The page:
There’s a possibility of auroras for the next few nights.

On October 23 at about 8:30 p.m., Earth-facing sunspot AR1877 erupted, producing a powerful M9 class solar flare. NASA's Solar Dynamics Observatory recorded the blast.
Scientists classify solar flares according to their x-ray brightness in the wavelength range 1 to 8 Angstroms. X-class flares are the largest, M-class flares are medium-sized, and C-class flares are small with few noticeable consequences here on Earth.

Remember, the Sun is 93 million miles away, so it takes time for the energy waves to reach Earth. It also depends on which way the Sun was facing when the eruption happens. Often, the Earth is not in the path of the energy released by the flare.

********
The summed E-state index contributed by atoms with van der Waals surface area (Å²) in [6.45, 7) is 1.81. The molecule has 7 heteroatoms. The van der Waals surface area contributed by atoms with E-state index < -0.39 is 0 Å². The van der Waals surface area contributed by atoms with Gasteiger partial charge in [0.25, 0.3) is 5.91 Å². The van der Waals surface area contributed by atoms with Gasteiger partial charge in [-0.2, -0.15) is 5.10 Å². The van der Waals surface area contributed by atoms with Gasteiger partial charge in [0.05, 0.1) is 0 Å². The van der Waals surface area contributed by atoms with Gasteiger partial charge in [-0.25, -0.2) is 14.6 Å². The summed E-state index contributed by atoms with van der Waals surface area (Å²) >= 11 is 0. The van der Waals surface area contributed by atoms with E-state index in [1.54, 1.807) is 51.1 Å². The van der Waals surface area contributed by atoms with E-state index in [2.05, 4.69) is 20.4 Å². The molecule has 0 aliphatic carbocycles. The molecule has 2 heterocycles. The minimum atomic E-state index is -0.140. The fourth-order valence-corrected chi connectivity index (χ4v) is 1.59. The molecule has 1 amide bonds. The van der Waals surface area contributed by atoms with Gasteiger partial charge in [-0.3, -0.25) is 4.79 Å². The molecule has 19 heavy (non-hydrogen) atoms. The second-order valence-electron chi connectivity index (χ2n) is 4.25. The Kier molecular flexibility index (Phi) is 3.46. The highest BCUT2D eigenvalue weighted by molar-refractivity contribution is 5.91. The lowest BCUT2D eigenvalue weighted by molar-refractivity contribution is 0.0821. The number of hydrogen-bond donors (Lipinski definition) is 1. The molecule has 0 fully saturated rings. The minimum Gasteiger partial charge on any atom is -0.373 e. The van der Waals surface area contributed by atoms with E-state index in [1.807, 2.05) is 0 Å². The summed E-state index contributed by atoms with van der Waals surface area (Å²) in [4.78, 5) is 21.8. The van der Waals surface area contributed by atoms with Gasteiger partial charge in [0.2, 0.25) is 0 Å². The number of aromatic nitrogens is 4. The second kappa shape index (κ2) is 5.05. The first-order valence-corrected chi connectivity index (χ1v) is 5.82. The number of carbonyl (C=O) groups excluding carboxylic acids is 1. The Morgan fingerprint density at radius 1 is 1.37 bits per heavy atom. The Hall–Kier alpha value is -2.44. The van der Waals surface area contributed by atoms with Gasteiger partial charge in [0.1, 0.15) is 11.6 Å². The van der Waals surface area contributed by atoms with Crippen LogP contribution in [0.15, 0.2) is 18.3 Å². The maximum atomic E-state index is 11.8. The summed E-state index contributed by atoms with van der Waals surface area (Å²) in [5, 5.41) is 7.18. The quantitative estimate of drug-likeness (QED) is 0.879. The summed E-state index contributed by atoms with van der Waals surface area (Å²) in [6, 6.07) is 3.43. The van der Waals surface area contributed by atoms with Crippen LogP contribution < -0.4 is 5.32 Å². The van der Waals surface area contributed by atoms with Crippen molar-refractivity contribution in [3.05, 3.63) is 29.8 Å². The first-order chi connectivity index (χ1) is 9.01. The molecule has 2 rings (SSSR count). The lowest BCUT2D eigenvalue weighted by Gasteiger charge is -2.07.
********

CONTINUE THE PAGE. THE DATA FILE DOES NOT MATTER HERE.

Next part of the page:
The Sun has been active this week. Three Coronal Mass Ejections (CMEs), associated with the flares, were noted between Oct. 20th and 22nd. Their combined impact could trigger a mild polar geomagnetic storm on Oct. 24-25. Sky watchers should be alert for auroras, mainly north of Montana.

And, the blast from AR1877 (see photo) should arrive this weekend. Clear, dark skies could coincide with some colors from the auroras. It’s not a guaranteed thing, but it’s always worth a look.